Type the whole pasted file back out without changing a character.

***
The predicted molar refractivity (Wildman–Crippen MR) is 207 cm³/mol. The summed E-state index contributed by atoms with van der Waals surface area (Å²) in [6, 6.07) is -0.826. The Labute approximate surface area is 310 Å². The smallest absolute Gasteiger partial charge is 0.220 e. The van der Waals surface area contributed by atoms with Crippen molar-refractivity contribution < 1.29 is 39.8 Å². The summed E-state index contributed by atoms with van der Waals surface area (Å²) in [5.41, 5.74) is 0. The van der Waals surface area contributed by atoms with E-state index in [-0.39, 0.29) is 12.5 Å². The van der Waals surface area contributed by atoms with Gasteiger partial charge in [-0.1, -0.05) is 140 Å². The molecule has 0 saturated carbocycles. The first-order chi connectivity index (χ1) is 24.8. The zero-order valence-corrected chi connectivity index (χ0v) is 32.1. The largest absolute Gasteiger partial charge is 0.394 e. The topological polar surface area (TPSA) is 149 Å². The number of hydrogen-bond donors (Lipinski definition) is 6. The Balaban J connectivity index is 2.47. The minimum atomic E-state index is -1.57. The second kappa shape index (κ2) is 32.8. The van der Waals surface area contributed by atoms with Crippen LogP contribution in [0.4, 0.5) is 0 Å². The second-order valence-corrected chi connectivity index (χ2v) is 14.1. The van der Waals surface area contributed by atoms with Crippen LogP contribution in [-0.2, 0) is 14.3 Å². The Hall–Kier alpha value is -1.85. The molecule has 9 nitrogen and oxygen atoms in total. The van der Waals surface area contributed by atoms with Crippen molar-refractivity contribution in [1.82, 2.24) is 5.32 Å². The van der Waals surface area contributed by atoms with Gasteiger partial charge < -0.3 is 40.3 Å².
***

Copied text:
The predicted molar refractivity (Wildman–Crippen MR) is 207 cm³/mol. The summed E-state index contributed by atoms with van der Waals surface area (Å²) in [6, 6.07) is -0.826. The Labute approximate surface area is 310 Å². The smallest absolute Gasteiger partial charge is 0.220 e. The van der Waals surface area contributed by atoms with Crippen molar-refractivity contribution < 1.29 is 39.8 Å². The summed E-state index contributed by atoms with van der Waals surface area (Å²) in [5.41, 5.74) is 0. The van der Waals surface area contributed by atoms with E-state index in [-0.39, 0.29) is 12.5 Å². The van der Waals surface area contributed by atoms with Gasteiger partial charge in [-0.1, -0.05) is 140 Å². The molecule has 0 saturated carbocycles. The first-order chi connectivity index (χ1) is 24.8. The zero-order valence-corrected chi connectivity index (χ0v) is 32.1. The largest absolute Gasteiger partial charge is 0.394 e. The topological polar surface area (TPSA) is 149 Å². The number of hydrogen-bond donors (Lipinski definition) is 6. The Balaban J connectivity index is 2.47. The minimum atomic E-state index is -1.57. The second kappa shape index (κ2) is 32.8. The van der Waals surface area contributed by atoms with Crippen LogP contribution in [0.4, 0.5) is 0 Å². The second-order valence-corrected chi connectivity index (χ2v) is 14.1. The van der Waals surface area contributed by atoms with Crippen LogP contribution in [-0.2, 0) is 14.3 Å². The Hall–Kier alpha value is -1.85. The molecule has 9 nitrogen and oxygen atoms in total. The van der Waals surface area contributed by atoms with Crippen molar-refractivity contribution in [1.82, 2.24) is 5.32 Å². The van der Waals surface area contributed by atoms with Gasteiger partial charge < -0.3 is 40.3 Å².